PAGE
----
|Location(s):||INDIAN LANDS, Georgia|
|Tag(s):||Agriculture, Economy, Urban-Life/Boosterism|
|Course:||“Rise And Fall of the Slave South,” University of Virginia|
|Rating:||5 (1 votes)|
Following the War of 1812, Isaiah D. Hart was living on a farm near the St. Mary's River in Florida. Learning of the early successes of some small stores opened by white settlers near the Ferry Crossing on the St. John's River, Hart envisioned great potential for the area. Making perhaps the most profitable decision of his life, in late 1820 Hart purchased what was then known as Cowford from settler L.Z. Hogans, trading cattle for the 18 acres of land. At the time of Hart's acquisition, the population of Florida, without counting Native-Americans, did not exceed 12,000.
Because the Floridas were of interest to many other Southerners as well as Hart, Georgia's Southern Recorder provided a thorough description of the territory in an August 15, 1820 article. The editor gave a precise explanation of the size and location of Florida for the many readers without access to a map or any other geographical background. The Recorder primarily discussed the two major cities in Florida at the time, Pensacola and St. Augustine, but the article also went into detail about the agricultural advantages offered by Florida as a whole. Although the soil was sandy, near rivers and lakes planters produced sugar, cotton, potatoes, corn, indigo, groundpeas, melons, plums, and many other goods. Settlers found immense red and white oaks;mulberry, hickory, sassafras,' and typical animals such as horses, sheep, goats, cattle and swine, and in the deserts, otters, hares, rabbits, raccoons, and foxes (Southern Recorder).'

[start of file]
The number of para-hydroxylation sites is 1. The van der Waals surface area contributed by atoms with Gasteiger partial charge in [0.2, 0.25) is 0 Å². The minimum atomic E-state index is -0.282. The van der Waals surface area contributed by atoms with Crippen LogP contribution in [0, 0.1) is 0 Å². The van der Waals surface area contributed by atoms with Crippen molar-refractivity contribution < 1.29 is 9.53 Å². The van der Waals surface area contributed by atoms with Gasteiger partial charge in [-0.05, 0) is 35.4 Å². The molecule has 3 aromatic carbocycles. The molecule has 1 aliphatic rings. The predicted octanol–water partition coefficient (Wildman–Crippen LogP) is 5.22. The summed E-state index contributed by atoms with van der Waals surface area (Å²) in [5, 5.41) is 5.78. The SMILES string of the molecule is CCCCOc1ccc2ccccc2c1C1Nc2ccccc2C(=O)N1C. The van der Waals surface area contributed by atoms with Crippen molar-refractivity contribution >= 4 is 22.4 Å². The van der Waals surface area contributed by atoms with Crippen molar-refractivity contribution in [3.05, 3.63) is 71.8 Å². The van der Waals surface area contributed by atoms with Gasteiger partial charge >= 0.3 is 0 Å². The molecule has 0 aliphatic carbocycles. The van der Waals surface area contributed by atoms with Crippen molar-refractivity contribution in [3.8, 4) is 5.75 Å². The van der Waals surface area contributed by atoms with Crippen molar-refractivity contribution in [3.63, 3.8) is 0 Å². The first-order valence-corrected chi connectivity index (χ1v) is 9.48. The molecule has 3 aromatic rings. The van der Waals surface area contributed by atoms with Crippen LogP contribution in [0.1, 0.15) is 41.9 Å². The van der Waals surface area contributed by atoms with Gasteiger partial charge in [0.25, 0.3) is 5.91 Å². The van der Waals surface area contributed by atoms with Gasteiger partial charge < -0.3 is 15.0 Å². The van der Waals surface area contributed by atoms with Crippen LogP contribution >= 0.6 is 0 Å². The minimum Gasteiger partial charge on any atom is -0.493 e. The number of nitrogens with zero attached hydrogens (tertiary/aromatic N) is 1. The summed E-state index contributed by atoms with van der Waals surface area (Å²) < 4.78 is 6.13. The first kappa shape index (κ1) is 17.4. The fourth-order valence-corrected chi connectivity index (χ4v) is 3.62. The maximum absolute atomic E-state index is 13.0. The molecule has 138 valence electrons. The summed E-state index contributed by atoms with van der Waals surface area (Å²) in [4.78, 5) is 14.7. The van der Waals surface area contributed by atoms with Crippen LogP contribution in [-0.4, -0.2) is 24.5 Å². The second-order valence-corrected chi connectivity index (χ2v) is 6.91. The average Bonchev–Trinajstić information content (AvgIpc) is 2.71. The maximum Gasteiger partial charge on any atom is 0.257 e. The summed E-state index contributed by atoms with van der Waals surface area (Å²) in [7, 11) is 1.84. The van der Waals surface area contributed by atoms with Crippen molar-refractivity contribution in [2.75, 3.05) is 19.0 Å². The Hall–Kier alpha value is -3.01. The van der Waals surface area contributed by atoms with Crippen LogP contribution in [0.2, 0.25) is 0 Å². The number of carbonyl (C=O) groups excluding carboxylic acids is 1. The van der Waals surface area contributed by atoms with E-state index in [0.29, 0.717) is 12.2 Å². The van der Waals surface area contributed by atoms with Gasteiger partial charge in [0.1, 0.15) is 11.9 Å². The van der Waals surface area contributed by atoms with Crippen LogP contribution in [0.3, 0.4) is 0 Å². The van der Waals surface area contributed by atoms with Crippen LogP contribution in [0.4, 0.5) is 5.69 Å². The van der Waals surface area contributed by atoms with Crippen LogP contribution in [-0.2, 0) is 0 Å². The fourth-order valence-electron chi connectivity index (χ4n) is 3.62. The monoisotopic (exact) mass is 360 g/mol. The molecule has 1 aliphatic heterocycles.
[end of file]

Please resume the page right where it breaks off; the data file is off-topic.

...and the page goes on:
The opportunity for economic growth in the Floridas, described by this and many other newspapers, provided the incentive for Hart's investment in Cowford. The town lay in a valuable location in the northeast part of the territory and near a few bodies of water. Hart built a boardinghouse and store, which soon became the heart of Jacksonville and made him a wealthy merchant and planter. The city was incorporated in 1832, and once Florida became a state in 1845, it served as an important port specifically for timber and cotton trades. Additionally, it would serve as a base for Southern blockade runners in the Civil War.